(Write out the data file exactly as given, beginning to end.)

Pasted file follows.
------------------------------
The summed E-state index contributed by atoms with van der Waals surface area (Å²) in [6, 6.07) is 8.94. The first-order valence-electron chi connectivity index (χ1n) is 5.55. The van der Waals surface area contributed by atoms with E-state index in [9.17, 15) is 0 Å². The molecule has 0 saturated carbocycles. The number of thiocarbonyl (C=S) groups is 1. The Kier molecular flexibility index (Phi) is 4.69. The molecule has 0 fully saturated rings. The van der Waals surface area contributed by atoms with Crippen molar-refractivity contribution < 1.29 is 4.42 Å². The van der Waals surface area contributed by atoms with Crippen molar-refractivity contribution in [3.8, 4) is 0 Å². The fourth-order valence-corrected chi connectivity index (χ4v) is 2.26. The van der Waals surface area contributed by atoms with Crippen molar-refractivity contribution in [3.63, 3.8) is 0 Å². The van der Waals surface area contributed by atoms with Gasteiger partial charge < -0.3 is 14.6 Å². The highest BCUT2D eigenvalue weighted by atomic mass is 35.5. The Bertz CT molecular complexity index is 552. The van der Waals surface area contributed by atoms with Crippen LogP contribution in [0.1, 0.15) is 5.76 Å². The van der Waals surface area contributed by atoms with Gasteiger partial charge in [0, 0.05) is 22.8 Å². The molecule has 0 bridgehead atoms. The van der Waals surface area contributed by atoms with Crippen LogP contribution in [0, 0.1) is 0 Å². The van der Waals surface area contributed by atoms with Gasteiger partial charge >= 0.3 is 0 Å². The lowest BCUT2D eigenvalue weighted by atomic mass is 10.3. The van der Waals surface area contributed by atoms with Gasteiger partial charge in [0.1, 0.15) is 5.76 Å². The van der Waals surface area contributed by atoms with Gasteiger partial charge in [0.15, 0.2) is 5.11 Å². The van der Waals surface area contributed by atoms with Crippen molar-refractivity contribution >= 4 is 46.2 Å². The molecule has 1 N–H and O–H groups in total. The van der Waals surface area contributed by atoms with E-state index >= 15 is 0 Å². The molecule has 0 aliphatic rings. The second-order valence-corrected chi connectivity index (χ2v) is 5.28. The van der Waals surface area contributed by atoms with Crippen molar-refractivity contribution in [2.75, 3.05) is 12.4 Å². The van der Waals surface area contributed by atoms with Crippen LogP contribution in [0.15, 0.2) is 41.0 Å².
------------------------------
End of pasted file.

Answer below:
The summed E-state index contributed by atoms with van der Waals surface area (Å²) in [6, 6.07) is 8.94. The first-order valence-electron chi connectivity index (χ1n) is 5.55. The van der Waals surface area contributed by atoms with E-state index in [9.17, 15) is 0 Å². The molecule has 0 saturated carbocycles. The number of thiocarbonyl (C=S) groups is 1. The Kier molecular flexibility index (Phi) is 4.69. The molecule has 0 fully saturated rings. The van der Waals surface area contributed by atoms with Crippen molar-refractivity contribution < 1.29 is 4.42 Å². The van der Waals surface area contributed by atoms with Crippen molar-refractivity contribution in [3.8, 4) is 0 Å². The fourth-order valence-corrected chi connectivity index (χ4v) is 2.26. The van der Waals surface area contributed by atoms with Crippen molar-refractivity contribution in [3.63, 3.8) is 0 Å². The van der Waals surface area contributed by atoms with Gasteiger partial charge < -0.3 is 14.6 Å². The highest BCUT2D eigenvalue weighted by atomic mass is 35.5. The Bertz CT molecular complexity index is 552. The van der Waals surface area contributed by atoms with Crippen LogP contribution in [0.1, 0.15) is 5.76 Å². The van der Waals surface area contributed by atoms with Gasteiger partial charge in [0, 0.05) is 22.8 Å². The molecule has 0 bridgehead atoms. The van der Waals surface area contributed by atoms with Crippen LogP contribution in [0, 0.1) is 0 Å². The van der Waals surface area contributed by atoms with Gasteiger partial charge >= 0.3 is 0 Å². The lowest BCUT2D eigenvalue weighted by atomic mass is 10.3. The van der Waals surface area contributed by atoms with Gasteiger partial charge in [0.1, 0.15) is 5.76 Å². The van der Waals surface area contributed by atoms with Gasteiger partial charge in [0.15, 0.2) is 5.11 Å². The van der Waals surface area contributed by atoms with Crippen molar-refractivity contribution >= 4 is 46.2 Å². The molecule has 1 N–H and O–H groups in total. The van der Waals surface area contributed by atoms with E-state index >= 15 is 0 Å². The molecule has 0 aliphatic rings. The second-order valence-corrected chi connectivity index (χ2v) is 5.28. The van der Waals surface area contributed by atoms with Crippen molar-refractivity contribution in [2.75, 3.05) is 12.4 Å². The van der Waals surface area contributed by atoms with Crippen LogP contribution in [0.15, 0.2) is 41.0 Å².